Bailey shows up at the hospital to sleep off the drink; April takes care of her, leading to insanely funny unBailey monologues, like the bit where Bailey rhapsodizes about anesthesiologist Ben’s bedroom prowess and April has to stop her from drunk dialing him.  (Should we hope that Off the Map fails so Ben can come back to Bailey?  Or do we want it to succeed so Jason George and excellent Good Wife guest star Mamie Gummer get their own show?  I can’t decide.)  Later she produces a more Bailey like tirade about how Alex Karev is not the person to take one’s maiden voyage with.  April is hideously embarrassed, but it’s all good.  And even though Bailey, sobered up, insisted that “this never happened” I hope April does understand that Bailey does care about what happens to her, despite Bailey’s matter of fact exterior.  Either way, Bailey gave her the cure for the wacky patient plot of the night; mix some soap and water in with the acetone Alex suggested, and voila!  The teenage lovers who superglued their arms together so the boy couldn’t move to Wisconsin could be ripped apart.

Finally, we have the most shocking scene from last week’s promo; Mark and Callie slip back to their friends with benefits status.  Poor wrecked Callie begged Mark for some ‘sorbet,’ in the hopes that he could somehow cure her longing for Arizona.  You know I like Mark and Callie together He may have distracted, but we can see in her face that (duh) he hasn’t magically wiped away her distress.  Lucky for her Jessica Capshaw’s name still appears in the credits; looks like Africa (and medicine’s) loss will be Seattle Grace’s gain, when she rides in to rescue our patients from Stark’s indifference and Callie from heartbreak.  I like Jessica Capshaw, but I’m having trouble thinking of any way she can leave Africa without me thinking less of her.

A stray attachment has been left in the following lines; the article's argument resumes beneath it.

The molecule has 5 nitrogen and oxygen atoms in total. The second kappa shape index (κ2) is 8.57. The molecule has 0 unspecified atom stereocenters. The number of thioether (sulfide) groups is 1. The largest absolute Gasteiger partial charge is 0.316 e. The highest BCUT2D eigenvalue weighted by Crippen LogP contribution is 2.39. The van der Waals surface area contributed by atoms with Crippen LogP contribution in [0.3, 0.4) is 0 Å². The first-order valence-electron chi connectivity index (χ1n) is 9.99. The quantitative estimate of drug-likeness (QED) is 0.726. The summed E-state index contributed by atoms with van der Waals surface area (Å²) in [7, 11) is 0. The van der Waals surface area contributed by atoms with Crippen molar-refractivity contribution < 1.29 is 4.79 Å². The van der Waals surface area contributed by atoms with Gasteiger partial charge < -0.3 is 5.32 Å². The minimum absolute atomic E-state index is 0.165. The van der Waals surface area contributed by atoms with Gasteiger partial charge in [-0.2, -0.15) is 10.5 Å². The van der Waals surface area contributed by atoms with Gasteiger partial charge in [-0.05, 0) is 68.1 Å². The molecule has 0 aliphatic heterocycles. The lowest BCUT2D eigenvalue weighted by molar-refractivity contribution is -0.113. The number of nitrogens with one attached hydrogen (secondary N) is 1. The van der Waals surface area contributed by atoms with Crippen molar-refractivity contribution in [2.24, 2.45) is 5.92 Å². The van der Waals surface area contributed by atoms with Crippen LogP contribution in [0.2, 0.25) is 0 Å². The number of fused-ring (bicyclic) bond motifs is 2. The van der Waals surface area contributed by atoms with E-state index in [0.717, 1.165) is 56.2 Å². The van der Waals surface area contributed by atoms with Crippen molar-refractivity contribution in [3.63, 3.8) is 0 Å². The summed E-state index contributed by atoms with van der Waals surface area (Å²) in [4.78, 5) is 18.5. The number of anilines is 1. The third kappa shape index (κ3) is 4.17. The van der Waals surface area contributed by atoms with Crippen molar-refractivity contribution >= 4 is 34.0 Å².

3 comments on “Grey’s Anatomy: Slow Night, So Low

  1. Nancy W says:

    Okay – as a mother with a sick child, I too probably would have been on the phone to the chief if no one was getting me a response! Although, I might start by paging the surgeon first – maybe she did who knows. I am very grateful that my son’s surgeons are not as arrogant as Dr. Stark (and if they are they sure don’t show it to us!!!) I am a little disturbed that the residents preformed the surgery on their own – if it was an Appy, maybe – although last week the chief was on and did come in and do an appy here….Since chief webber was already there, why did he not help them? And I am unclear on the smirk he was giving to them as they were getting yelled at by Dr. Stark.

    • E says:

      I agree – if Webber was still in the building, why did he let that happen? Did they not tell him? It is crazy. I can’t help thinking the nurse mom would have been freaked out at the thought of the residents doing the surgery, too.

  2. Tobaspoon says:

    Bailey drunk was amazingly funny and I really liked the combo Alex+Meredith: they had always been behind Christina’s shadow but now they rule the place and are becoming real surgeons (under the chief’s protective eyes). I realle liked this episode too! (but when is Christina’s coming back, damned?!)